A Craving For Understanding How Time Passes

October 22, 2015 Thoughts

Recently I've developed, involuntarily, a craving for understanding how time passes, how much have passed and if I'm aware of it and not out of my control. It's not about using time efficiently or productively, actually not at all, but more about the recognition of time.

Often times I feel like my time has been "stolen", like "how could it be possible that 1 hour passed so quickly when I was hanging out with my friend?", that's happy moments, and "oh gosh I can't believe I've spent 20 minutes to wash the dishes", that could be the natural outcome of a chore.

What Time Is It?

"What time is it?", a couldn't be even simpler question that we may ask ourselves or others several times a day, it's not just about understanding what's the time now to arrange your next activity, but also how much time have passed since the last "checkpoint", to have a sense of it.

When working in front of my laptop, with a glance I could just tell what time is it. But the challenge comes when I'm "off". I don't have a watch and that wasn't a problem to me until now. How do you know what time is it? Either check your phone or ask someone nearby, I guess that would be the answer for most of people who adopt the same lifestyle.

Sure you could pull the thing from your pocket, but that's a huge obstacle. That extra process could prevent you from even trying to understand the time, also sometimes you're physically impossible to reach your pocket when your hands are busy(tight?).

All these things give me a compelling reason to wear a watch again. I've purchased a Pebble watch and I'm very excited to see how could I utilize this tool to have a better sense of time.

How Would You Perceive Time?

There's an interesting watchless watch called Durr, it doesn't tell the time, it's not smart at all, it just vibrates every five minutes, gives you a new measurement about time. It's a very interesting concept, but also reminds us the big gap between how we perceive time and how it passes physically. Like the writer says, what I want is a friend reminder of how uselessly unproductive I can be sometimes.

I've found myself amazingly suck at time management. So many mornings I check the time of the train, and tell myself I should leave the house in 14 minutes and then find myself running late 2 minutes and miss the train.

Then let's think in the bigger span, in one week, one month and even years, how could you tell time actually passed, how would you describe your last year? What proves your existence, what mark you've left?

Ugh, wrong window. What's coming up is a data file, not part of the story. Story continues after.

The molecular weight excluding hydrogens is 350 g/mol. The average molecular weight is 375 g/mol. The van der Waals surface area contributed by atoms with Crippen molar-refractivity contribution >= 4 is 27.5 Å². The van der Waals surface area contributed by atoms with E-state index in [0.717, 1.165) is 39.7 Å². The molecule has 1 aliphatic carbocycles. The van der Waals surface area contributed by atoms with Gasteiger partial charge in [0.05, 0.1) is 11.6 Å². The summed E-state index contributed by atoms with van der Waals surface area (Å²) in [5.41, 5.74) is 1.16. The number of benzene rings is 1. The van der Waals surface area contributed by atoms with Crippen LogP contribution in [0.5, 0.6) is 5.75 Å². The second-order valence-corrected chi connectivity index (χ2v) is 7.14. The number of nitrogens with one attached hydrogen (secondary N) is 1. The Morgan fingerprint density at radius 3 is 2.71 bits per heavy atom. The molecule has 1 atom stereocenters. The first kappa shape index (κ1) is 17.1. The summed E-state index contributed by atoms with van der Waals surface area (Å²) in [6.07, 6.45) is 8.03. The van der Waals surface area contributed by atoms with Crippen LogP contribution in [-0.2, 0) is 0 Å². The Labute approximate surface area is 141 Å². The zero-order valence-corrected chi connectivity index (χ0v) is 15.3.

We're not physicians nor philosopher, to answer it in my way, I think the best possible and practical way is to keep a journal. I do write in Day One time to time, and recently I also started to record short videos of myself describing recent changes in life. Verbalizing is quite different than writing, there's no time to stop and edit but meaningful pause. It's a different experience, feels like talking to yourself. "Video journal" never comes to my radar but I wouldn't be surprised there're quite amazing services targeting that area.

Oh besides that I'm also keeping an engineer journal. I spend more than 40 hours a week on programming both work and private, that's a big component of my life. And the "format" of the journal is quite different than personal journal, I split the sections to "Frustrations", "Questions", "ReadLater" and "Done". It gives me a sense of self improvement when I see more and more of my "Dones", and how I've used time struggling and learning stuff.


If you've found your answers to "what time is it" and have your way of perceiving time, then lastly how would you spend the time?


Qihuan Piao

Qihuan Piao

Qihuan Piao(aka kinopyo) is Chinese based in Tokyo, Japan. Fulltime fullstack software writer using Rails. He shares coding tips, personal failures and random success in this blog. His infamous line - "I feel calm when I kill those monsters, or people (in game)" shocks his friends deeply.